Vintage Bicycles Done Proper :: Corvallis, Oregon
In 2011, on one of the last days in November, I was cycling home from work and was struck by a car in an intersection. Luckily, I was not permanently hurt and I was not at fault but my phenomenal 1990 Schwinn Voyageur frame was bowed from the impact, rendering it totally useless. That incident could be an entirely separate post and one day, I may share the experience, however this post is about the replacement bike that I picked up, months later. Not the incident beforehand.
My goal was to find a stout, mid-80’s/early-90’s touring rig that could be used as my main commuter on my 22 mile round trip ride from home to work. I also wanted something that would scoff at any touring expedition I challenged it to. My search went on for quite a few months and there were some serious contenders found but most of them were well out of state and without actually seeing them and feeling if fit was right, I ended up holding out and buying local.
Enter my purchase of a well used 1985 Raleigh Kodiak.
This beefy touring rig was second in line behind the esteemed Raleigh Portage. The fit was spot on, the rig felt solid and the price was right but the condition was something that had me shuffling my feet over. Why the worry? Well, the frame, let’s say, has lots of character and all of the components are badly in need of some rejuvenation and/or repair. Toss in my nagging desperation to get back on the road ASAFP and you have a recipe for some big choices.
Once my plan was crafted the clock started ticking. How quickly can I get this bike back into action? I guess that depends on (A) how bad the frame/parts look, (B) how much time I want to put into them.
A + B = C
The tear down and cleanup begins:
The frame overview shot above is busy but there are many changes that have occurred since you scrolled from the top overview photo to this bottom shot. Most notably, the frame was washed/scrubbed, rust removed, all bare metal was hand clear coated and waxed (2x) to enhance the shine and keep any rust from accumulating. A Shimano cartridge bottom bracket was installed as the old cup and cone setup was laughably pitted and wrecked beyond an iota of salvage. The headset was repacked and the bars/stem were upgraded. The brake levers were also upgraded with parts I had lying around along with the shifting system (note the hard to see Suntour bar ends). Lastly, the seat post was mated to a fantastic tried and true saddle (Vetta Centurion Anatomic) then installed.
So far, the only purchase made is the bottom bracket and the only original parts that have gone back on are the headset bearing rings and the seat post.
Stay tuned for more…
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I agree that there’s plenty of “character” on the surface, but those Raleighs – this model especially – have a lot of class. I’ve always loved the Raleigh headbadge, which is – in my opinion – one of the great designs associated with cycling.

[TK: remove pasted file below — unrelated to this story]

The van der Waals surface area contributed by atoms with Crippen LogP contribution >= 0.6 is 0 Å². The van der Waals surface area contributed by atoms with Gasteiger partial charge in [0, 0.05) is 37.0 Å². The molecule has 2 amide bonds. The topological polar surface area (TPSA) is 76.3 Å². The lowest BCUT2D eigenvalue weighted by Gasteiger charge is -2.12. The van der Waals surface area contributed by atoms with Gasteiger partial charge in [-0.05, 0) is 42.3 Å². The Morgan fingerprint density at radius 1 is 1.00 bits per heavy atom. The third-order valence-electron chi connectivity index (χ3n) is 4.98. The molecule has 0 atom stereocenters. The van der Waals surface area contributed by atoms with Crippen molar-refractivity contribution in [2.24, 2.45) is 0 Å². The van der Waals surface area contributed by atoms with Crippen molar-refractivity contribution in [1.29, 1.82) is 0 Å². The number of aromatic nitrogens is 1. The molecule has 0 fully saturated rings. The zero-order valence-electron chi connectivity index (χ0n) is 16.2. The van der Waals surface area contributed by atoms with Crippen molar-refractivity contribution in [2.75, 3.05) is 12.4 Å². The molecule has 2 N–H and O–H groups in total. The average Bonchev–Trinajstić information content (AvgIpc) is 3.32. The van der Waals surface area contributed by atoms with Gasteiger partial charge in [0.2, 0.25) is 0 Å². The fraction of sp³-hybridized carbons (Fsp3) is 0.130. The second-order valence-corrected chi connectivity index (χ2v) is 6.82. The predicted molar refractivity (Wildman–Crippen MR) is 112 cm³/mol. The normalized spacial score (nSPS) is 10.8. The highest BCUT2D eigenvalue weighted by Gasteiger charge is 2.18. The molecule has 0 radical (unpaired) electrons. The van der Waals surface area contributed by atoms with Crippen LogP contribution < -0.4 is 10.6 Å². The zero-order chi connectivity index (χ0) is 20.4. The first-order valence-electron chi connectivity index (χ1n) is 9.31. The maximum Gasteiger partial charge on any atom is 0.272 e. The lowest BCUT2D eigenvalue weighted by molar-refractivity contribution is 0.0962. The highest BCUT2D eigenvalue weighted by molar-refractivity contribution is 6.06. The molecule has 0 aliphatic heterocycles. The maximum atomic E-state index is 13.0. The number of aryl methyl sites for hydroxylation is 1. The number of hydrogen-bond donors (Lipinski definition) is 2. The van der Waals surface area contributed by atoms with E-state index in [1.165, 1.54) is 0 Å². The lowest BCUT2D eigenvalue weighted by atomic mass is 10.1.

The components look grungy but functional. Other than the freewheel, which looks like it could stand to be replaced, I’d make sure you have the fit dialed in, get the saddle you want to mate with your body mounted, make sure you’ve got the right stem length… and ride that old girl. You can always swap out stuff as they fall into your lap. (It always seems as though the part I’m looking for comes up for next to nothing on Craig’s List about twenty-four hours after I’ve paid full price for it new.)
Many of my same thoughts exactly, Mark.
Funny you should mention the crucial pieces which will make it to the final build—the saddle, the stem—both critical and assuming they play well with the size, fit and aesthetics, those two pieces will probably stay.
I agree, the heron Raleigh head badge is a classic cycling icon. It’s nice that those years were actual, chunky, yet classy badges and not stickers.
What’s even more wonderful is that the head badge is probably the cleanest and most unmarred piece of equipment on the bike as it sat when I purchased it. Good thing too because if there is a full blown tear down, that will come off but go back on once the frame is media blasted and painted.
I have a Raleigh Kodiak that I bought last fall. I was fortunate in that mine was in amazing condition. Bartape/cables/brakepads seemed to be all it really needed. I’ve made a few small changes – pedals, saddle, fenders. Will probably buy a new stem and handlebars this spring just to get the fit exactly right. Anyway, I love this bike so much. It’s just so smooth and comfortable to ride, but also relatively light. It’s great for longer distances, which is what I wanted. I wish you well in your restoration. I think you’ll be very happy.
Thanks for the comment!
I only wish mine was in a shape where all I needed was to replace a couple of consumable items. Then again, I do enjoy the agony and ecstasy of a project.
When I took her out for a test ride, even in as bad of shape as she was in (gummed up derailleurs, devastated chain, beyond pitted bottom bracket, etc.), she was rock solid, tracked like a champ and like you mentioned, rode smooth and comfortably. I was also surprised that the nimbleness was on par, if not more so, than my old Voyageur. I knew the bones and possibilities were there, I just had to do what nobody has done since it left the factory and uncover the gem by giving this bike the love and attention it deserves. Either way, I was sold.
Now, if only the restoration would go just a touch quicker. My spring fever clock is ticking!
Well, there’s something wonderful about a bike rescue. And I know what you mean about spring fever! I really am looking forward to reading more about your restoration.